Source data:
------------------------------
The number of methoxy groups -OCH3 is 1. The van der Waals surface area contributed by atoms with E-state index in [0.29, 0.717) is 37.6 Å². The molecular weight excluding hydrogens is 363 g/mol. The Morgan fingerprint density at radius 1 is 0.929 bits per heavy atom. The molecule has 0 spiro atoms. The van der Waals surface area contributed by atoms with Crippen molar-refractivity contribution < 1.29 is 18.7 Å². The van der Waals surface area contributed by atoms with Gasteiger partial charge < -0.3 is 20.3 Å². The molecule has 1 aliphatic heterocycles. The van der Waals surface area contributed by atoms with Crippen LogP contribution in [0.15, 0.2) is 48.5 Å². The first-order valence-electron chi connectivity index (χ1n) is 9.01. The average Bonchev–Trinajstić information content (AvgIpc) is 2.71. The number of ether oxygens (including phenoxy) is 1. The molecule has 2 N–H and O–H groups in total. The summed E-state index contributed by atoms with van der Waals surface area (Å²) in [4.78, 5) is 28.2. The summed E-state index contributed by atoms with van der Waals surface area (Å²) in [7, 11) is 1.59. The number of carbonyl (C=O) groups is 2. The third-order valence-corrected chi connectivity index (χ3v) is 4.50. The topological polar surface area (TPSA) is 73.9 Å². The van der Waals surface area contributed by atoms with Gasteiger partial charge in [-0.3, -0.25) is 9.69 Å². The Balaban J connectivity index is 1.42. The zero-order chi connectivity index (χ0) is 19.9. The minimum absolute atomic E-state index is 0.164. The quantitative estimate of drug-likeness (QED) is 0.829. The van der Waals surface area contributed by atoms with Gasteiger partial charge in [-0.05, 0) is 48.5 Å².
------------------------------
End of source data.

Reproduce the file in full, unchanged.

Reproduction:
The number of methoxy groups -OCH3 is 1. The van der Waals surface area contributed by atoms with E-state index in [0.29, 0.717) is 37.6 Å². The molecular weight excluding hydrogens is 363 g/mol. The Morgan fingerprint density at radius 1 is 0.929 bits per heavy atom. The molecule has 0 spiro atoms. The van der Waals surface area contributed by atoms with Crippen molar-refractivity contribution < 1.29 is 18.7 Å². The van der Waals surface area contributed by atoms with Gasteiger partial charge < -0.3 is 20.3 Å². The molecule has 1 aliphatic heterocycles. The van der Waals surface area contributed by atoms with Crippen LogP contribution in [0.15, 0.2) is 48.5 Å². The first-order valence-electron chi connectivity index (χ1n) is 9.01. The average Bonchev–Trinajstić information content (AvgIpc) is 2.71. The number of ether oxygens (including phenoxy) is 1. The molecule has 2 N–H and O–H groups in total. The summed E-state index contributed by atoms with van der Waals surface area (Å²) in [4.78, 5) is 28.2. The summed E-state index contributed by atoms with van der Waals surface area (Å²) in [7, 11) is 1.59. The number of carbonyl (C=O) groups is 2. The third-order valence-corrected chi connectivity index (χ3v) is 4.50. The topological polar surface area (TPSA) is 73.9 Å². The van der Waals surface area contributed by atoms with Gasteiger partial charge in [-0.3, -0.25) is 9.69 Å². The Balaban J connectivity index is 1.42. The zero-order chi connectivity index (χ0) is 19.9. The minimum absolute atomic E-state index is 0.164. The quantitative estimate of drug-likeness (QED) is 0.829. The van der Waals surface area contributed by atoms with Gasteiger partial charge in [-0.05, 0) is 48.5 Å².